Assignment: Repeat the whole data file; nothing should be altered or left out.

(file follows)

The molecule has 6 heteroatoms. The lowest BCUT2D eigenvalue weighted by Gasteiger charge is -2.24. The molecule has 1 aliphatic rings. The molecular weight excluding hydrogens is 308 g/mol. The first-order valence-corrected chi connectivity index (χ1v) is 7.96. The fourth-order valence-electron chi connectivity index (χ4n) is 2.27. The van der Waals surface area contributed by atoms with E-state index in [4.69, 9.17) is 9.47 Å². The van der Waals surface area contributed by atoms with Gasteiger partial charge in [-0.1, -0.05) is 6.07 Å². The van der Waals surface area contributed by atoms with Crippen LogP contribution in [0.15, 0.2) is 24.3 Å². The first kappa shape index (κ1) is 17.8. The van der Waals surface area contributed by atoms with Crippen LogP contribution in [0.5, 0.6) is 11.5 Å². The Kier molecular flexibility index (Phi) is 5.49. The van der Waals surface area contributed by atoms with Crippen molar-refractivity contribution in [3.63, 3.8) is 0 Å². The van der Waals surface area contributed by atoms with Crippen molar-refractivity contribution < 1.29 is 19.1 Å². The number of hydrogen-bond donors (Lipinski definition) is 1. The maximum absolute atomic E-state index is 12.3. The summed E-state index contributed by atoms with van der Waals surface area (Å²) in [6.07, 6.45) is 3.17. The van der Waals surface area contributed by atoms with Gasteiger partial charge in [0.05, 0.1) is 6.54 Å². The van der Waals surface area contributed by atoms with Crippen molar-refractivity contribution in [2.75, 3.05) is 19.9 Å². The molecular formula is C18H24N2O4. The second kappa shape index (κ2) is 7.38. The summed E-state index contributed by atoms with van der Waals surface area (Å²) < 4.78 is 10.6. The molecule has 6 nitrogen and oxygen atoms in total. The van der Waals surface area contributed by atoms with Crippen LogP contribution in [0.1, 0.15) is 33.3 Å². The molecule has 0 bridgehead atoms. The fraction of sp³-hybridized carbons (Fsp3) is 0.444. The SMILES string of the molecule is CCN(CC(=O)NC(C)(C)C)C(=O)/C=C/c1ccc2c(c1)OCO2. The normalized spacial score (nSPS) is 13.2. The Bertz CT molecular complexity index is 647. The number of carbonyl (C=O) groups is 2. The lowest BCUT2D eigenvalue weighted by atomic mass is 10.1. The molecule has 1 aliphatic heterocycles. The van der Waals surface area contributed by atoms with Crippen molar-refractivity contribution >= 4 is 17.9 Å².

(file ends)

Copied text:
The molecule has 6 heteroatoms. The lowest BCUT2D eigenvalue weighted by Gasteiger charge is -2.24. The molecule has 1 aliphatic rings. The molecular weight excluding hydrogens is 308 g/mol. The first-order valence-corrected chi connectivity index (χ1v) is 7.96. The fourth-order valence-electron chi connectivity index (χ4n) is 2.27. The van der Waals surface area contributed by atoms with E-state index in [4.69, 9.17) is 9.47 Å². The van der Waals surface area contributed by atoms with Gasteiger partial charge in [-0.1, -0.05) is 6.07 Å². The van der Waals surface area contributed by atoms with Crippen LogP contribution in [0.15, 0.2) is 24.3 Å². The first kappa shape index (κ1) is 17.8. The van der Waals surface area contributed by atoms with Crippen LogP contribution in [0.5, 0.6) is 11.5 Å². The Kier molecular flexibility index (Phi) is 5.49. The van der Waals surface area contributed by atoms with Crippen molar-refractivity contribution in [3.63, 3.8) is 0 Å². The van der Waals surface area contributed by atoms with Crippen molar-refractivity contribution < 1.29 is 19.1 Å². The number of hydrogen-bond donors (Lipinski definition) is 1. The maximum absolute atomic E-state index is 12.3. The summed E-state index contributed by atoms with van der Waals surface area (Å²) in [6.07, 6.45) is 3.17. The van der Waals surface area contributed by atoms with Gasteiger partial charge in [0.05, 0.1) is 6.54 Å². The van der Waals surface area contributed by atoms with Crippen molar-refractivity contribution in [2.75, 3.05) is 19.9 Å². The molecular formula is C18H24N2O4. The second kappa shape index (κ2) is 7.38. The summed E-state index contributed by atoms with van der Waals surface area (Å²) < 4.78 is 10.6. The molecule has 6 nitrogen and oxygen atoms in total. The van der Waals surface area contributed by atoms with Crippen LogP contribution in [0.1, 0.15) is 33.3 Å². The molecule has 0 bridgehead atoms. The fraction of sp³-hybridized carbons (Fsp3) is 0.444. The SMILES string of the molecule is CCN(CC(=O)NC(C)(C)C)C(=O)/C=C/c1ccc2c(c1)OCO2. The normalized spacial score (nSPS) is 13.2. The Bertz CT molecular complexity index is 647. The number of carbonyl (C=O) groups is 2. The lowest BCUT2D eigenvalue weighted by atomic mass is 10.1. The molecule has 1 aliphatic heterocycles. The van der Waals surface area contributed by atoms with Crippen molar-refractivity contribution >= 4 is 17.9 Å².